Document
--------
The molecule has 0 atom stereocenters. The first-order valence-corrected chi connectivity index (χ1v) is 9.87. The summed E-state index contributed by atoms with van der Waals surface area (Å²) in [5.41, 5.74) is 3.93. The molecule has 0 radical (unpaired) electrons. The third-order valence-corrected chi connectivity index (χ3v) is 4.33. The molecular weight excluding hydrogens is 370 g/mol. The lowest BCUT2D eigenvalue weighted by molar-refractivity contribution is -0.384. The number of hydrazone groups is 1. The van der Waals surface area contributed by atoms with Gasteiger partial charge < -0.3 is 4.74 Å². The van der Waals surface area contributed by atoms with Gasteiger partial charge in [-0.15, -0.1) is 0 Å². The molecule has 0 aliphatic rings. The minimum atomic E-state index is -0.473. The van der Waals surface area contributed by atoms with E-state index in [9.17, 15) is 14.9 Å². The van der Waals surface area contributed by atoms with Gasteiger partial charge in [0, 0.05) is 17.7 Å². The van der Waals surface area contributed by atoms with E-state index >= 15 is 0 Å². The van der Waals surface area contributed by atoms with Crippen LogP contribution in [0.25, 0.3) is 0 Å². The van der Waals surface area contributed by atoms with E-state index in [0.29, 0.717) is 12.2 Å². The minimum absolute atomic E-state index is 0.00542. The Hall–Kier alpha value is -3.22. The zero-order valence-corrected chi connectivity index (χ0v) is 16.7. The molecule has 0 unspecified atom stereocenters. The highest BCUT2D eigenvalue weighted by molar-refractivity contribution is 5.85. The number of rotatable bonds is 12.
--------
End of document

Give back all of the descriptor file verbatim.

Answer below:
The molecule has 0 atom stereocenters. The first-order valence-corrected chi connectivity index (χ1v) is 9.87. The summed E-state index contributed by atoms with van der Waals surface area (Å²) in [5.41, 5.74) is 3.93. The molecule has 0 radical (unpaired) electrons. The third-order valence-corrected chi connectivity index (χ3v) is 4.33. The molecular weight excluding hydrogens is 370 g/mol. The lowest BCUT2D eigenvalue weighted by molar-refractivity contribution is -0.384. The number of hydrazone groups is 1. The van der Waals surface area contributed by atoms with Gasteiger partial charge < -0.3 is 4.74 Å². The van der Waals surface area contributed by atoms with Gasteiger partial charge in [-0.15, -0.1) is 0 Å². The molecule has 0 aliphatic rings. The minimum atomic E-state index is -0.473. The van der Waals surface area contributed by atoms with E-state index in [9.17, 15) is 14.9 Å². The van der Waals surface area contributed by atoms with Gasteiger partial charge in [0, 0.05) is 17.7 Å². The van der Waals surface area contributed by atoms with E-state index >= 15 is 0 Å². The van der Waals surface area contributed by atoms with Crippen LogP contribution in [0.25, 0.3) is 0 Å². The van der Waals surface area contributed by atoms with E-state index in [0.29, 0.717) is 12.2 Å². The minimum absolute atomic E-state index is 0.00542. The Hall–Kier alpha value is -3.22. The zero-order valence-corrected chi connectivity index (χ0v) is 16.7. The molecule has 0 unspecified atom stereocenters. The highest BCUT2D eigenvalue weighted by molar-refractivity contribution is 5.85. The number of rotatable bonds is 12.